Why Choose Poor Mountain Soil 3?

Hopefully my trailerstead is temporary. I have designed a small home that uses the rear patio of my trailer as its front entry patio. I also need skirting for my trailerstead to lower my heating bills. Winds are fierce and keep ripping my standard skirting off when it is coldest.

I ordered 4 pallets of concrete block for dry stack temporary skirting. I will be able to reuse them once my house is built. I started on the east side by building a 2 by 2 by 17 raised bed on the back patio and adjacent to the mobile. It is dry stack but I filled the voids with gravel from a large pile thar came with the property. I also inserted 4 by 4 posts along the back for a trellis.

The 2′ high bed acts as skirting with the the added benefit of 2 feet of soil which works like earth berming for additional insulation.  8″ concrete blocks on both sides filled with gravel make it sturdy.

I filled the bed with compost and put my blueberries in.  Concrete blocks are alkaline but it is working.  The blueberry bushes are Top Hat and are only 2 by 2.  They are happy in the bed and make a nice hedge along the walkway to the back door.  They only get late morning sun because the mountain shadows early light and the trailerstead blocks afternoon sun.  They will also be well placed enclosing the front patio of my new house.

Raised beds warm up sooner in spring and help extend the growing season, a big help in my short season mountain garden.  Because it also backs up to the mobile, it will stay warmer in the winter, absorbing some of the lost heat from the home.  I enclosed the entire patio with more dry stack blocks and a higher wind baffle on the north, creating more protection.  My guess is that this bed will have a microclimate of zone 6, increasing the types of plants possible.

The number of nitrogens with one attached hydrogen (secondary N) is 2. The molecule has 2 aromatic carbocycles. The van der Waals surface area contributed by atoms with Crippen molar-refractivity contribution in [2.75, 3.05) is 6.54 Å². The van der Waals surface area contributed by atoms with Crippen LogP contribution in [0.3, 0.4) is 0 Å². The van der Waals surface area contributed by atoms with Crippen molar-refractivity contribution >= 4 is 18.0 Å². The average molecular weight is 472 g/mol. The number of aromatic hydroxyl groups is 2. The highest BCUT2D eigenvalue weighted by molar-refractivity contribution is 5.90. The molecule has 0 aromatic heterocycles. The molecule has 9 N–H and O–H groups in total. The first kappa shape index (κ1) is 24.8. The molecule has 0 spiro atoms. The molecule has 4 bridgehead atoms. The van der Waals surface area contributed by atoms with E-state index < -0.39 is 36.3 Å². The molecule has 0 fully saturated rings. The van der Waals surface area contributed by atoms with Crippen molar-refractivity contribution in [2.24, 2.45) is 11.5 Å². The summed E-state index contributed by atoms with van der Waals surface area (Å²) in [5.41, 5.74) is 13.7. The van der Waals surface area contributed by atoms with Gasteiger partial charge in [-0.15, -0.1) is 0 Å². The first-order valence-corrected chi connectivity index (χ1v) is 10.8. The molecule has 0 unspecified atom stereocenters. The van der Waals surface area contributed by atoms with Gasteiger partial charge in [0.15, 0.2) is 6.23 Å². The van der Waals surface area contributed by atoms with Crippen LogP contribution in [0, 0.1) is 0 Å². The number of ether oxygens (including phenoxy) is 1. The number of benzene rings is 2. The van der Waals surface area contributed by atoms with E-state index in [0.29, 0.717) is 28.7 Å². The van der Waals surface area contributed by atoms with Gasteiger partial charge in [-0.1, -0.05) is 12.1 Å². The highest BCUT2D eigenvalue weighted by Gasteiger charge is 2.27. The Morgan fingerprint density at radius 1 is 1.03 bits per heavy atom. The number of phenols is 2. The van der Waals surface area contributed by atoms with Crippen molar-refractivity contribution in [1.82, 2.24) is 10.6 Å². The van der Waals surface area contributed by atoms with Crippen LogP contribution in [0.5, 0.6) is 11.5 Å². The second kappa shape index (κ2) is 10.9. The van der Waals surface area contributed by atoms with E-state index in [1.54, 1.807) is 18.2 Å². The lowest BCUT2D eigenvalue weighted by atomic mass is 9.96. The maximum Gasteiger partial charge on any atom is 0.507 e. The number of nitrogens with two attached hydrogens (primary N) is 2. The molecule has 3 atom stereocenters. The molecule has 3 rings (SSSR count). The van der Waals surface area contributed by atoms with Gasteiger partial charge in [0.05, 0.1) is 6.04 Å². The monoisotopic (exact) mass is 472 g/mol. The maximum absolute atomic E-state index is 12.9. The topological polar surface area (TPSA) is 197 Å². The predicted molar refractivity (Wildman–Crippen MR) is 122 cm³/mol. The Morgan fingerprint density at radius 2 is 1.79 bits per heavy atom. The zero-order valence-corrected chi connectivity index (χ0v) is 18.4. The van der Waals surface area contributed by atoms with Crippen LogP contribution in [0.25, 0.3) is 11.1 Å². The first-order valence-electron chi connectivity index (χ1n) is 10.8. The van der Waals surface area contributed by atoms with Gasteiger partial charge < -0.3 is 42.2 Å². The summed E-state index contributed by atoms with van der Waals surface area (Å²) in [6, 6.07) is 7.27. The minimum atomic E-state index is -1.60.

Note:  the trailerstead already has an existing concrete footer all the way around.  Dry stacking is very easy.  There is a compound that can be troweled to the outside but I expect to reuse instead.

I continued around the base and am at the northeast corner.  It has gone slower than I like due to time constraints, still, I am pleased with the results.  If I choose to stay in this building, I would make beds all the way around.

Raised beds with improved soil… and I suggest composting in them for fill… are the instant fix for gardening where soil is poor.  In a cold climate, putting the bed against the house creates different microclimates extending the kinds of plants you can grow.  Even one or two zones is a big difference for tender plants.  Even hardy plants grow and fill in faster with a microclimate.

As I get older, raised beds are easier to garden.  Not the same knees as when I was younger!

Raised beds can be expensive to build, and this one’s dual purpose as skirting helps, since it came in under the skirting budget.